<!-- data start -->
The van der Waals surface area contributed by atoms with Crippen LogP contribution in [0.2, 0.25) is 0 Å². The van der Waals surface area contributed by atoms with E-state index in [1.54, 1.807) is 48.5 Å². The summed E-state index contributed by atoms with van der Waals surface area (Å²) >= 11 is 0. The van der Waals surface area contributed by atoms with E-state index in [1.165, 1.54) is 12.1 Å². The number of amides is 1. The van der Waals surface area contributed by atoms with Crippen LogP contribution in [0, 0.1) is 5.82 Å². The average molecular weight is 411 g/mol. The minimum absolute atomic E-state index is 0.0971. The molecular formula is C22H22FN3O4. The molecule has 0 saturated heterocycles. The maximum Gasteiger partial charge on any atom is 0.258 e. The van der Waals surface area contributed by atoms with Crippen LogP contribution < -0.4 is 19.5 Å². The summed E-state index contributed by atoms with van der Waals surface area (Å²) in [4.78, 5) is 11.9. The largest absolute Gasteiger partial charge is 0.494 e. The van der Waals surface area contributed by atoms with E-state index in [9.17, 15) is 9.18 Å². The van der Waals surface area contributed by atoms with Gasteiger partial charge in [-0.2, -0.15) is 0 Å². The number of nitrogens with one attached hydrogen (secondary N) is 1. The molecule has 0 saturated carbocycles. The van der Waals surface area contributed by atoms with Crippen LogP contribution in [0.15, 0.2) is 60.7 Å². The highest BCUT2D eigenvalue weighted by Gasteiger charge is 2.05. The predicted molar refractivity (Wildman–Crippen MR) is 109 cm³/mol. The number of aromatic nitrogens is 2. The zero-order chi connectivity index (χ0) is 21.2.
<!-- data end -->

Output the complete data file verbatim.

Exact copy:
The van der Waals surface area contributed by atoms with Crippen LogP contribution in [0.2, 0.25) is 0 Å². The van der Waals surface area contributed by atoms with E-state index in [1.54, 1.807) is 48.5 Å². The summed E-state index contributed by atoms with van der Waals surface area (Å²) >= 11 is 0. The van der Waals surface area contributed by atoms with E-state index in [1.165, 1.54) is 12.1 Å². The number of amides is 1. The van der Waals surface area contributed by atoms with Crippen LogP contribution in [0, 0.1) is 5.82 Å². The average molecular weight is 411 g/mol. The minimum absolute atomic E-state index is 0.0971. The molecular formula is C22H22FN3O4. The molecule has 0 saturated heterocycles. The maximum Gasteiger partial charge on any atom is 0.258 e. The van der Waals surface area contributed by atoms with Crippen LogP contribution < -0.4 is 19.5 Å². The summed E-state index contributed by atoms with van der Waals surface area (Å²) in [4.78, 5) is 11.9. The largest absolute Gasteiger partial charge is 0.494 e. The van der Waals surface area contributed by atoms with E-state index in [9.17, 15) is 9.18 Å². The van der Waals surface area contributed by atoms with Gasteiger partial charge in [-0.2, -0.15) is 0 Å². The number of nitrogens with one attached hydrogen (secondary N) is 1. The molecule has 0 saturated carbocycles. The van der Waals surface area contributed by atoms with Crippen LogP contribution in [0.15, 0.2) is 60.7 Å². The highest BCUT2D eigenvalue weighted by Gasteiger charge is 2.05. The predicted molar refractivity (Wildman–Crippen MR) is 109 cm³/mol. The number of aromatic nitrogens is 2. The zero-order chi connectivity index (χ0) is 21.2.